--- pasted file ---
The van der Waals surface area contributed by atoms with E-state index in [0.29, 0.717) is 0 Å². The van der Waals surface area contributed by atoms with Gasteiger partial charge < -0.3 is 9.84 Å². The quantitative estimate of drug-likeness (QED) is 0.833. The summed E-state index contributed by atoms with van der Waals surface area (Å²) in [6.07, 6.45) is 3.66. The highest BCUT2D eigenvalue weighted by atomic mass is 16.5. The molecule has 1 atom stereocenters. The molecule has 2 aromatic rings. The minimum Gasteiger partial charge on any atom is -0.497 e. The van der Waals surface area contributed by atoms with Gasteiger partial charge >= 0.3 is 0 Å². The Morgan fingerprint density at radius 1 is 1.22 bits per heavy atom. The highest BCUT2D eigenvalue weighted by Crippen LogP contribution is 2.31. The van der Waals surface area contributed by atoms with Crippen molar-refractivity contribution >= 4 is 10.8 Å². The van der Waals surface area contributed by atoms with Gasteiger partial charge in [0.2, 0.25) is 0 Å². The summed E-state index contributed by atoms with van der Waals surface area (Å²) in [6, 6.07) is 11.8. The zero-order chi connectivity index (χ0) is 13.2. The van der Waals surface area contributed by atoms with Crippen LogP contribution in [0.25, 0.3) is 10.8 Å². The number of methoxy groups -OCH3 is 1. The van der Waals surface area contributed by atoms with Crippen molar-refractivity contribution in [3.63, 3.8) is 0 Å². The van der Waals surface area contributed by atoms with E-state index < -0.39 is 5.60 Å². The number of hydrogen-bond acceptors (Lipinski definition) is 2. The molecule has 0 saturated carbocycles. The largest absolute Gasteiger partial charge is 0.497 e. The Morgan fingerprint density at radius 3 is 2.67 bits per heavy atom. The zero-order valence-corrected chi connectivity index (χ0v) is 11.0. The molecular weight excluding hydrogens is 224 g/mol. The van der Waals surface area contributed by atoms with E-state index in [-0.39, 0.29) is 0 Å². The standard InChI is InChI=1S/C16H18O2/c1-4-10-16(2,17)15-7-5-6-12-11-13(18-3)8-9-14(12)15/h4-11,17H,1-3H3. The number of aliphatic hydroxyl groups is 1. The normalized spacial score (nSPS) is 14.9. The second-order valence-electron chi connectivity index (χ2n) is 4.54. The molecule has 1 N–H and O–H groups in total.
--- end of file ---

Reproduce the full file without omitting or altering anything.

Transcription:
The van der Waals surface area contributed by atoms with E-state index in [0.29, 0.717) is 0 Å². The van der Waals surface area contributed by atoms with Gasteiger partial charge < -0.3 is 9.84 Å². The quantitative estimate of drug-likeness (QED) is 0.833. The summed E-state index contributed by atoms with van der Waals surface area (Å²) in [6.07, 6.45) is 3.66. The highest BCUT2D eigenvalue weighted by atomic mass is 16.5. The molecule has 1 atom stereocenters. The molecule has 2 aromatic rings. The minimum Gasteiger partial charge on any atom is -0.497 e. The van der Waals surface area contributed by atoms with Gasteiger partial charge >= 0.3 is 0 Å². The Morgan fingerprint density at radius 1 is 1.22 bits per heavy atom. The highest BCUT2D eigenvalue weighted by Crippen LogP contribution is 2.31. The van der Waals surface area contributed by atoms with Crippen molar-refractivity contribution >= 4 is 10.8 Å². The van der Waals surface area contributed by atoms with Gasteiger partial charge in [0.2, 0.25) is 0 Å². The summed E-state index contributed by atoms with van der Waals surface area (Å²) in [6, 6.07) is 11.8. The zero-order chi connectivity index (χ0) is 13.2. The van der Waals surface area contributed by atoms with Crippen LogP contribution in [0.25, 0.3) is 10.8 Å². The number of methoxy groups -OCH3 is 1. The van der Waals surface area contributed by atoms with Crippen molar-refractivity contribution in [3.63, 3.8) is 0 Å². The van der Waals surface area contributed by atoms with E-state index < -0.39 is 5.60 Å². The number of hydrogen-bond acceptors (Lipinski definition) is 2. The molecule has 0 saturated carbocycles. The largest absolute Gasteiger partial charge is 0.497 e. The Morgan fingerprint density at radius 3 is 2.67 bits per heavy atom. The zero-order valence-corrected chi connectivity index (χ0v) is 11.0. The molecular weight excluding hydrogens is 224 g/mol. The van der Waals surface area contributed by atoms with E-state index in [-0.39, 0.29) is 0 Å². The standard InChI is InChI=1S/C16H18O2/c1-4-10-16(2,17)15-7-5-6-12-11-13(18-3)8-9-14(12)15/h4-11,17H,1-3H3. The number of aliphatic hydroxyl groups is 1. The normalized spacial score (nSPS) is 14.9. The second-order valence-electron chi connectivity index (χ2n) is 4.54. The molecule has 1 N–H and O–H groups in total.